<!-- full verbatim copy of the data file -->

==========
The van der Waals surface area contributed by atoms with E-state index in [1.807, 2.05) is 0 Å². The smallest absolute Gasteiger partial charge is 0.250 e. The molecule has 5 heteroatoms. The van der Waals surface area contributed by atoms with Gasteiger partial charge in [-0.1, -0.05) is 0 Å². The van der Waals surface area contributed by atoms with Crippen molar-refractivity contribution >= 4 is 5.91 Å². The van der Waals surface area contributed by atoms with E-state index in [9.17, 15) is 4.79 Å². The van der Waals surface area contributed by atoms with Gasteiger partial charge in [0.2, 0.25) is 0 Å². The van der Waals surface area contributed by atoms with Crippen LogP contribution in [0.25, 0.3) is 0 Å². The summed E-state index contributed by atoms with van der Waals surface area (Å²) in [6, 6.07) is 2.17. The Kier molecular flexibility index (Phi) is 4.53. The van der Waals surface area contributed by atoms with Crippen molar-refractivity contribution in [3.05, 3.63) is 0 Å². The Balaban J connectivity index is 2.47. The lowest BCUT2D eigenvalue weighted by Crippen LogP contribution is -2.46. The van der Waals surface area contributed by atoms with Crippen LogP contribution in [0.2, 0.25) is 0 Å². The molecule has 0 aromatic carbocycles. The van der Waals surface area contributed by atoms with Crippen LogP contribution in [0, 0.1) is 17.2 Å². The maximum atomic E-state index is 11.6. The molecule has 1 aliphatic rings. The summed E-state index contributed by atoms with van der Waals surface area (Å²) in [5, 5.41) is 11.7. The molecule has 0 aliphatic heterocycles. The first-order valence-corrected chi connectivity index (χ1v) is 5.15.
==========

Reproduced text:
The van der Waals surface area contributed by atoms with E-state index in [1.807, 2.05) is 0 Å². The smallest absolute Gasteiger partial charge is 0.250 e. The molecule has 5 heteroatoms. The van der Waals surface area contributed by atoms with Gasteiger partial charge in [-0.1, -0.05) is 0 Å². The van der Waals surface area contributed by atoms with Crippen molar-refractivity contribution >= 4 is 5.91 Å². The van der Waals surface area contributed by atoms with E-state index in [9.17, 15) is 4.79 Å². The van der Waals surface area contributed by atoms with Gasteiger partial charge in [0.2, 0.25) is 0 Å². The van der Waals surface area contributed by atoms with Crippen LogP contribution in [0.25, 0.3) is 0 Å². The summed E-state index contributed by atoms with van der Waals surface area (Å²) in [6, 6.07) is 2.17. The Kier molecular flexibility index (Phi) is 4.53. The van der Waals surface area contributed by atoms with Crippen molar-refractivity contribution in [3.05, 3.63) is 0 Å². The Balaban J connectivity index is 2.47. The lowest BCUT2D eigenvalue weighted by Crippen LogP contribution is -2.46. The van der Waals surface area contributed by atoms with Crippen LogP contribution in [0.2, 0.25) is 0 Å². The molecule has 0 aromatic carbocycles. The van der Waals surface area contributed by atoms with Crippen LogP contribution in [0, 0.1) is 17.2 Å². The maximum atomic E-state index is 11.6. The molecule has 1 aliphatic rings. The summed E-state index contributed by atoms with van der Waals surface area (Å²) in [5, 5.41) is 11.7. The molecule has 0 aliphatic heterocycles. The first-order valence-corrected chi connectivity index (χ1v) is 5.15.